One of the benefits of good design is that it appears to have the effect of making users more forgiving of other problems with a product. I've come across a number of examples of this where customers accept a lower level of performance or reliability if the product's design was considered to be of a high quality. When customers fall in love with a product due to it's superior design, they tend to overlook other problems. An example of this that I've been experiencing has been the date and time settings on my iPod Touch. The problem occurs when I plug my iPod Touch into my computer and iTunes in order to sync it. If iTunes is already running, it causes the date and time on the Touch to get totally messed up. For example, I did a synch yesterday evening and the date was reset to Friday, June 27, 2008 and the time 4:41 a.m. This doesn't happen if iTunes isn't running when I plug the Touch into the computer. So, I can avoid the problem by making sure that iTunes isn't running (which it normally is on my computer) before I plug in the device. I put up with this problem largely because I really like using my Touch and figure that Apple will get around to fixing this sometime in the future. Every software update gets my hopes up that this problem will also be fixed but thus far those hopes have been dashed. I'm sure if I had that same type of problem with a product with a far inferior design, I would be much more upset. So, the lesson here is that design can have the effect of reducing calls to the help line and while you still need to fix problems with products but customers may be more patient in waiting for it.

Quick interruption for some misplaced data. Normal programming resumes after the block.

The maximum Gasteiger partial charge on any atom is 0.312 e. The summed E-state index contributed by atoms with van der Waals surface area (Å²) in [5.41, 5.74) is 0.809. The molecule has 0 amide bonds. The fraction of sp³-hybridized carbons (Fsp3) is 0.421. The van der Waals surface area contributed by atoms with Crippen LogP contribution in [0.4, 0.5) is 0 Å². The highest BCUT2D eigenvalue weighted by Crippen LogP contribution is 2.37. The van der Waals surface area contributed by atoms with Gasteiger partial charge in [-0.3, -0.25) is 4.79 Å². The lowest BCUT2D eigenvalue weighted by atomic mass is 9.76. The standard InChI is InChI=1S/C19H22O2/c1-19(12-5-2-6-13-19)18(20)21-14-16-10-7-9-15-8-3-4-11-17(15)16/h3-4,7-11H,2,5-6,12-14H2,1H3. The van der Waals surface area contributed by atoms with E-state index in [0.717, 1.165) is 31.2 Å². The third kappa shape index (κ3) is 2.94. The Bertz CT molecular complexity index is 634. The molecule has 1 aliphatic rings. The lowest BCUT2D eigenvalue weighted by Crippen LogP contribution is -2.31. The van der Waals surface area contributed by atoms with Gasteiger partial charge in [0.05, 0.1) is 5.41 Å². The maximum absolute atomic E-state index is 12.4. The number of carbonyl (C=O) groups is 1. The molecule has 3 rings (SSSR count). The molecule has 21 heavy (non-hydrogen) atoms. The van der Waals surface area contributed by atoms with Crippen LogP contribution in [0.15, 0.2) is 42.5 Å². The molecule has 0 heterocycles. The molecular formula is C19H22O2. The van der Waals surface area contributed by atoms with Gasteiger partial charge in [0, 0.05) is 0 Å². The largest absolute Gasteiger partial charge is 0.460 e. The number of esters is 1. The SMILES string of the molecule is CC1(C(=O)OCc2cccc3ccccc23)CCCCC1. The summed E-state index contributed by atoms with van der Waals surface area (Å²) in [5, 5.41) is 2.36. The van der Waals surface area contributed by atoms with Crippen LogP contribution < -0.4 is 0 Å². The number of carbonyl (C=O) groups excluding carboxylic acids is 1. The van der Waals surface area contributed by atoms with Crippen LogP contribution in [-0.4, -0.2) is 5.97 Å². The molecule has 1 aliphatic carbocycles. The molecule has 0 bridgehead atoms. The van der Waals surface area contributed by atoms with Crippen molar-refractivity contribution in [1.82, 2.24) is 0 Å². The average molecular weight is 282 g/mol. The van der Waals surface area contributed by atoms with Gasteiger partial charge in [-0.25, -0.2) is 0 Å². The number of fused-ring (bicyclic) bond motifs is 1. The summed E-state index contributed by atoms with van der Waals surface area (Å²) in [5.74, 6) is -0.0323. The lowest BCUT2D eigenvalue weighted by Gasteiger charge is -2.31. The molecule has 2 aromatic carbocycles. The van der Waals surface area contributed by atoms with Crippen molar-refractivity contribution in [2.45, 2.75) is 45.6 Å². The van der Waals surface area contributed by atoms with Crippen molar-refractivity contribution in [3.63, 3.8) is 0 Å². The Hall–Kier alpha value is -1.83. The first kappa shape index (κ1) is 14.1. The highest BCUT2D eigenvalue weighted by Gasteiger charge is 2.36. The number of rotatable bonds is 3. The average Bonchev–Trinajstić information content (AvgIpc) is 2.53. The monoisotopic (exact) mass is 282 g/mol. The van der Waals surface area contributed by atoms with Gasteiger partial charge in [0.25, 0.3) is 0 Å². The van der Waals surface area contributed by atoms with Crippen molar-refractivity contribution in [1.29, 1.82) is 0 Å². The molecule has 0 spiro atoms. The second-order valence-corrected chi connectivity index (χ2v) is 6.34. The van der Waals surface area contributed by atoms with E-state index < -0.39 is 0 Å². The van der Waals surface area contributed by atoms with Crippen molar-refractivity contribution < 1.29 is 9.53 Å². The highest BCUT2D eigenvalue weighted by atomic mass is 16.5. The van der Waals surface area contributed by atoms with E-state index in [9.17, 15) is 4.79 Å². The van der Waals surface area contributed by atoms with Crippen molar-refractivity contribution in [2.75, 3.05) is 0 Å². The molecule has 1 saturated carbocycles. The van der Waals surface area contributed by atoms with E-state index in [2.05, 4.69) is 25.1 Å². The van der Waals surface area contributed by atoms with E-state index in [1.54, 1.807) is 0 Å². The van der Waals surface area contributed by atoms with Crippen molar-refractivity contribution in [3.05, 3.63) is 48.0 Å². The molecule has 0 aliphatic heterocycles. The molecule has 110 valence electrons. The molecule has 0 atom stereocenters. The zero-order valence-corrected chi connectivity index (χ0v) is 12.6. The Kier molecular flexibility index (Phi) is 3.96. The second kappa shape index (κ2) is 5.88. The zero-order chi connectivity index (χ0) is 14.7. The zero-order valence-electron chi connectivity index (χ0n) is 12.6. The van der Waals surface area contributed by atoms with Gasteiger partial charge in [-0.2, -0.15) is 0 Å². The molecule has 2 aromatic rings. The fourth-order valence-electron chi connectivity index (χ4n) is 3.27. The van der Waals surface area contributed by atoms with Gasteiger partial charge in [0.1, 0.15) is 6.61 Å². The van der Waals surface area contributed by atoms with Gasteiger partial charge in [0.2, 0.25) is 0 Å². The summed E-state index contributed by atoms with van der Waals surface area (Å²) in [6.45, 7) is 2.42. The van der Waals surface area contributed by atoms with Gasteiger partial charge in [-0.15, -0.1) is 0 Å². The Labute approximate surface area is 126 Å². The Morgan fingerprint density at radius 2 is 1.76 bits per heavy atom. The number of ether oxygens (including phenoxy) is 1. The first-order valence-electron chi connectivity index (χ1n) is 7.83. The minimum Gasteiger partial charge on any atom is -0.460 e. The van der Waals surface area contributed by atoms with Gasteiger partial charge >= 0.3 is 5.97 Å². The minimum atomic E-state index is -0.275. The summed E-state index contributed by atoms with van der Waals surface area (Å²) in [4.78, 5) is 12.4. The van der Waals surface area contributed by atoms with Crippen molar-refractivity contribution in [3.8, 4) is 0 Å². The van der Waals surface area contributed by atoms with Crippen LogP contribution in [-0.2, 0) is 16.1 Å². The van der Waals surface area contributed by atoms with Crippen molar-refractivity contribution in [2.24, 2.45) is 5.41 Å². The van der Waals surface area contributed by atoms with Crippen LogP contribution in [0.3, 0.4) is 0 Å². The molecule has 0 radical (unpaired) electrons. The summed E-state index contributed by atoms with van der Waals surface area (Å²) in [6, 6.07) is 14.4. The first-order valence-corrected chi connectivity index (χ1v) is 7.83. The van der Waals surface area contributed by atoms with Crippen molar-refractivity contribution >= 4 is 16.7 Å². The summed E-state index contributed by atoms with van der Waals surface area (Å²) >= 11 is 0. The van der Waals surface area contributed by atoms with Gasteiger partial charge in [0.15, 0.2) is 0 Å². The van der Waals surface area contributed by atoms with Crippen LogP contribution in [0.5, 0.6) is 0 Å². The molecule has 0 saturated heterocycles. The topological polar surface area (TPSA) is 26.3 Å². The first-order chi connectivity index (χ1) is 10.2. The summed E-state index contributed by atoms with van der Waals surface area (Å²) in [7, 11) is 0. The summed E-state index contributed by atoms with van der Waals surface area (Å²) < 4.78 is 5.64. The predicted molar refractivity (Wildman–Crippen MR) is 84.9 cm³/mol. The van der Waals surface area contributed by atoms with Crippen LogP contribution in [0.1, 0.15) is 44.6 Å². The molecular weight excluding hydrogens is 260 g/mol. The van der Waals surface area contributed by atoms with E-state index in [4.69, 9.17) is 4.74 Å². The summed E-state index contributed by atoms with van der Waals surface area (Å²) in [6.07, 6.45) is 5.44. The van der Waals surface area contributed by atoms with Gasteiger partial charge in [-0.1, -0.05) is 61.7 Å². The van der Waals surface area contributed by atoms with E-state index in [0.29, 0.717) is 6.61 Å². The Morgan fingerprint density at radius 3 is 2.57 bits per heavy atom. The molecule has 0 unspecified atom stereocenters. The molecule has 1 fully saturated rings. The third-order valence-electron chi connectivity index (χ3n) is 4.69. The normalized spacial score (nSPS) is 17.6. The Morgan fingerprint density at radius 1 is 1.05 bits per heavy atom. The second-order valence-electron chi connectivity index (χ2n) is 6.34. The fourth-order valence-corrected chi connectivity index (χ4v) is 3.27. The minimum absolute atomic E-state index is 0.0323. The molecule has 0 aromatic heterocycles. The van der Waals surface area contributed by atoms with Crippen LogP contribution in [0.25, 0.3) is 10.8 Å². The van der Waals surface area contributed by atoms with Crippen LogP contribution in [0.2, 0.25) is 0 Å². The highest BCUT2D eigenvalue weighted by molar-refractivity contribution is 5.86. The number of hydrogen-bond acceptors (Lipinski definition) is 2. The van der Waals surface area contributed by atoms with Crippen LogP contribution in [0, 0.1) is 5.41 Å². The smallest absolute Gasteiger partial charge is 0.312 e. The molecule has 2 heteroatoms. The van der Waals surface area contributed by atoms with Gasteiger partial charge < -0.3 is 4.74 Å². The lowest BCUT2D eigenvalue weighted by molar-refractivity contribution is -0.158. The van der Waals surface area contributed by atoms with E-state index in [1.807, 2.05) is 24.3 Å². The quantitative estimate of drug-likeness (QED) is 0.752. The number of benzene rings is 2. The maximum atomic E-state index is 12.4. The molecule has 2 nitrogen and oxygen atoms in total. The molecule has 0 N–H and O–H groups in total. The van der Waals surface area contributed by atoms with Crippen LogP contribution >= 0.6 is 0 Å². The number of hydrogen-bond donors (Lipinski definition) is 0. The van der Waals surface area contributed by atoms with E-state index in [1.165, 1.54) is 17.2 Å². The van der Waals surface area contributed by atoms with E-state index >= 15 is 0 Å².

The more I use the iPhone/Touch user interface with various apps, the more I appreciate the well-designed apps and get frustrated with the ones that are poorly designed. I get the impression that some people think that the superior design of the device itself makes it impossible to create bad designs. They're wrong. There are numerous instances of problematic designs. The example I'd like to provide here is one poor design within an app which I find to be otherwise fairly well designed. See the image to the right. It is the status update screen within the Facebook app. The problem with it is the placement of the primary action buttons "Cancel", "Clear", and most seriously "Post" which submits the update. The problem is that the button is placed right above the "O" and "P" keys, making it all too easy to hit the "Post" button in error. When you do hit it in error, you've then submitted your status update and it is sent out to everyone of your Facebook friends. The design that works much better is to have the primary action buttons placed above the entry field. This is just one of many instances like this where designers need to take into account the fact that users have to use their fingers which differ quite significantly in size from one user to another. Making an error such as hitting one alpha key instead of another while annoying can be easily corrected and often is by the software itself. However, the placement of buttons that yield direct actions which can't be undone should be examined very carefully. Only designers that have experience with Kiosks have had to deal with these types of problems in the past whereas now all designers of mobile apps have to take these sorts of issues into account.